``I think there's a lot of pride in that group,'' he said. ``We're going to do a better job of putting them in situations where they can be successful. We've talked about some things already and hopefully we can protect a little better, get it out a little quicker, and be a little more efficient on offense.''

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AP Sports Writer Jon Krawczynski in Eden Prairie, Minn., contributed to this story.

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The Kapri Bibbs touchdown vs. the Cowboys was the very definition of team football

The Kapri Bibbs touchdown vs. the Cowboys was the very definition of team football

The obsession over how football is a team game, and how all 11 guys on the field matter on every single play, can be nauseating at times.

Plenty of things in an NFL contest happen because of one player beating another player. In other instances, it's about a single dude just absolutely screwing everything up all on his own (most often that dude is Blake Bortles).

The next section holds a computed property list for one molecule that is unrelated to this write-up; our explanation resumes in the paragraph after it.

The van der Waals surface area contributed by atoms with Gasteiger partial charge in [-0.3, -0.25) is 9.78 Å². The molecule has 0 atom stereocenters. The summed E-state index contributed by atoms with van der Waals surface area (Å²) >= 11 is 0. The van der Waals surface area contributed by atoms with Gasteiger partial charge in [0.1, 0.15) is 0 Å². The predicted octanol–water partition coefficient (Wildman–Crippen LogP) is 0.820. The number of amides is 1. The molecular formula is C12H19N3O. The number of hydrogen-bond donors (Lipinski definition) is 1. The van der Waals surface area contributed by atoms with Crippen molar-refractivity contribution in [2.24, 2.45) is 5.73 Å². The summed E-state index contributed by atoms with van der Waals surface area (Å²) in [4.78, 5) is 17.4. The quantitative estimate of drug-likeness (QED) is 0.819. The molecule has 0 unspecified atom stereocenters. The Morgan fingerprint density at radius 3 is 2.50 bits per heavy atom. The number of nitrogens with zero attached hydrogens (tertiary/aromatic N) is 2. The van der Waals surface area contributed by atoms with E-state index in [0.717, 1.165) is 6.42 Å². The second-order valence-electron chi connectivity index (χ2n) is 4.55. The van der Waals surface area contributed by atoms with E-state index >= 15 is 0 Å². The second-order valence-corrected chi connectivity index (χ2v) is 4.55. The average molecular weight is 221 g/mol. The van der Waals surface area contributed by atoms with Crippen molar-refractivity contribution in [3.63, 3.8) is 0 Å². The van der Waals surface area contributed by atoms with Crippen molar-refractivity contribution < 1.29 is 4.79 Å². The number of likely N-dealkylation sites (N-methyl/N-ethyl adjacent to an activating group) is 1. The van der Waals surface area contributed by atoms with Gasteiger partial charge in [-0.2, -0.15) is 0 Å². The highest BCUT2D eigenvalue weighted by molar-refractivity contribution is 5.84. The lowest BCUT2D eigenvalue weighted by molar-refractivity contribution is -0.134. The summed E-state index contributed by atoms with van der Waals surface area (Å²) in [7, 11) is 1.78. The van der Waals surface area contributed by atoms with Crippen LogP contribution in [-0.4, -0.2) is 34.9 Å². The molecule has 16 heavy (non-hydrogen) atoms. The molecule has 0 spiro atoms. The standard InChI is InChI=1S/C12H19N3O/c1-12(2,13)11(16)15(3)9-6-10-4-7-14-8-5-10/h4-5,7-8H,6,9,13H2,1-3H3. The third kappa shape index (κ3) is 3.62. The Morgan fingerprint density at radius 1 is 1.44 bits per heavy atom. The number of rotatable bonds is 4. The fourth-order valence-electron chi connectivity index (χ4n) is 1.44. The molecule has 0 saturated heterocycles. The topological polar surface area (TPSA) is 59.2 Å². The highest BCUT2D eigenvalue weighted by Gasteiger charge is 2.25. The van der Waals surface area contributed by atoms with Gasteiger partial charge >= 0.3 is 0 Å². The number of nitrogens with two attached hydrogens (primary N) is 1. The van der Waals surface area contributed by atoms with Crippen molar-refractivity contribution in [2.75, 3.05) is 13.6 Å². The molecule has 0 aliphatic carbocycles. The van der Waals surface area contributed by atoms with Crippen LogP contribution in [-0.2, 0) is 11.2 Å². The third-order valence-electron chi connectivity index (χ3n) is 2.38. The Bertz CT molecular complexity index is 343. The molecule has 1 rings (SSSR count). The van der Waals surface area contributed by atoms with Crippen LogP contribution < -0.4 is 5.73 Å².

But on Kapri Bibbs' 23-yard opening-drive touchdown catch vs. the Cowboys in Week 7, a ton of non-ball-carrying Redskins did in fact chip in to help get Bibbs into the end zone. It was one of those plays that just makes you want to scream FOOTBALLLLLLLLL!!!!!!!!!!

The first two 'Skins who deserve recognition on the score are Shawn Lauvao and Brandon Scherff.

Lauvao, who was returning from injury, leaked out with Scherff and Chase Roullier to serve as Bibbs' personal, giant escorts to the goal line. He then showed excellent awareness to peel back and seal off Dallas D-linemen Antwaun Woods, which ended any hopes of a Cowboy catching Bibbs from behind.

The true hero, though, was Scherff. The human wood chipper got pieces of two opposing linemen before breaking out to the next level, diving and knocking Kavon Frazier out of Bibbs' path. Without Scherff's insane effort, the screen pass doesn't even result in positive yardage, let alone six points.

Here's a still image of the first two, key blocks:

Large Redskins weren't the only ones getting the job done in hand-to-hand combat, however. For a screen to elevate itself from solid play to major chunk play, you need receivers doing work well past the line of scrimmage, too.

Well, this screenshot of Josh Doctson and Brian Quick holding blocks at the sticks definitely qualifies as doing work:

And, lastly, there's the center, Roullier. The man who started the entire sequence with a snap from the 23-yard line eventually found himself at the 12, displacing Byron Jones to ensure that the home team's tailback would finish things dancing instead of getting up from the ground: